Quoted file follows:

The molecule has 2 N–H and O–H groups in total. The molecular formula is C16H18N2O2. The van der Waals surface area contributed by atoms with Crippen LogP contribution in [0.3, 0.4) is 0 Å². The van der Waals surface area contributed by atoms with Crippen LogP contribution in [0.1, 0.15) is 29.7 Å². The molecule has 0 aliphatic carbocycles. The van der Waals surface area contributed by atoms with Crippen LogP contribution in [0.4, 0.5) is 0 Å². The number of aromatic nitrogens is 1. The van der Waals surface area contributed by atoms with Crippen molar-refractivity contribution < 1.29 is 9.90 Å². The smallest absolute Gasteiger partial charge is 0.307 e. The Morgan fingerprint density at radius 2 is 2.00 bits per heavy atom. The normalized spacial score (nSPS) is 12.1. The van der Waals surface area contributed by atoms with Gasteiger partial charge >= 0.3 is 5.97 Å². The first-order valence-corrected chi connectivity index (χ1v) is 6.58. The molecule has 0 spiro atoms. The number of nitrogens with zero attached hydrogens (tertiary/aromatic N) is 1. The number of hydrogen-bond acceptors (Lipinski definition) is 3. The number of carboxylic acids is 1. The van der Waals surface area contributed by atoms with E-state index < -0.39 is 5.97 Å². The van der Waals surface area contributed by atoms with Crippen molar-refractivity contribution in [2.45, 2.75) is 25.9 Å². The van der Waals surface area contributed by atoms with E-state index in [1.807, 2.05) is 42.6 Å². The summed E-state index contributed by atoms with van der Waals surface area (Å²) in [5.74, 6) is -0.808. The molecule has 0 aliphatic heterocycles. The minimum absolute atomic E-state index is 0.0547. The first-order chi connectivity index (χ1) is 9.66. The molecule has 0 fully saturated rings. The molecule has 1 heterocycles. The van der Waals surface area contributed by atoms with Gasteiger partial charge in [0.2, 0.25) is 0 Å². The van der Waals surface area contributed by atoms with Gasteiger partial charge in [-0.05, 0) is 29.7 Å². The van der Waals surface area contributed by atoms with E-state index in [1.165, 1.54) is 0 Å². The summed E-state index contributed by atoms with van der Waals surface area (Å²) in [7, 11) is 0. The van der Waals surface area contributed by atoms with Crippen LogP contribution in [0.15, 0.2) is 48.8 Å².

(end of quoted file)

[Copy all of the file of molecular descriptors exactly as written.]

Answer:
The molecule has 2 N–H and O–H groups in total. The molecular formula is C16H18N2O2. The van der Waals surface area contributed by atoms with Crippen LogP contribution in [0.3, 0.4) is 0 Å². The van der Waals surface area contributed by atoms with Crippen LogP contribution in [0.1, 0.15) is 29.7 Å². The molecule has 0 aliphatic carbocycles. The van der Waals surface area contributed by atoms with Crippen LogP contribution in [0.4, 0.5) is 0 Å². The number of aromatic nitrogens is 1. The van der Waals surface area contributed by atoms with Crippen molar-refractivity contribution < 1.29 is 9.90 Å². The smallest absolute Gasteiger partial charge is 0.307 e. The Morgan fingerprint density at radius 2 is 2.00 bits per heavy atom. The normalized spacial score (nSPS) is 12.1. The van der Waals surface area contributed by atoms with Gasteiger partial charge >= 0.3 is 5.97 Å². The first-order valence-corrected chi connectivity index (χ1v) is 6.58. The molecule has 0 spiro atoms. The number of nitrogens with zero attached hydrogens (tertiary/aromatic N) is 1. The number of hydrogen-bond acceptors (Lipinski definition) is 3. The number of carboxylic acids is 1. The van der Waals surface area contributed by atoms with E-state index < -0.39 is 5.97 Å². The van der Waals surface area contributed by atoms with Crippen molar-refractivity contribution in [2.45, 2.75) is 25.9 Å². The van der Waals surface area contributed by atoms with E-state index in [1.807, 2.05) is 42.6 Å². The summed E-state index contributed by atoms with van der Waals surface area (Å²) in [5.74, 6) is -0.808. The molecule has 0 aliphatic heterocycles. The minimum absolute atomic E-state index is 0.0547. The first-order chi connectivity index (χ1) is 9.66. The molecule has 0 fully saturated rings. The molecule has 1 heterocycles. The van der Waals surface area contributed by atoms with Gasteiger partial charge in [0.2, 0.25) is 0 Å². The van der Waals surface area contributed by atoms with Gasteiger partial charge in [-0.05, 0) is 29.7 Å². The van der Waals surface area contributed by atoms with E-state index in [1.165, 1.54) is 0 Å². The summed E-state index contributed by atoms with van der Waals surface area (Å²) in [7, 11) is 0. The van der Waals surface area contributed by atoms with Crippen LogP contribution in [0.15, 0.2) is 48.8 Å².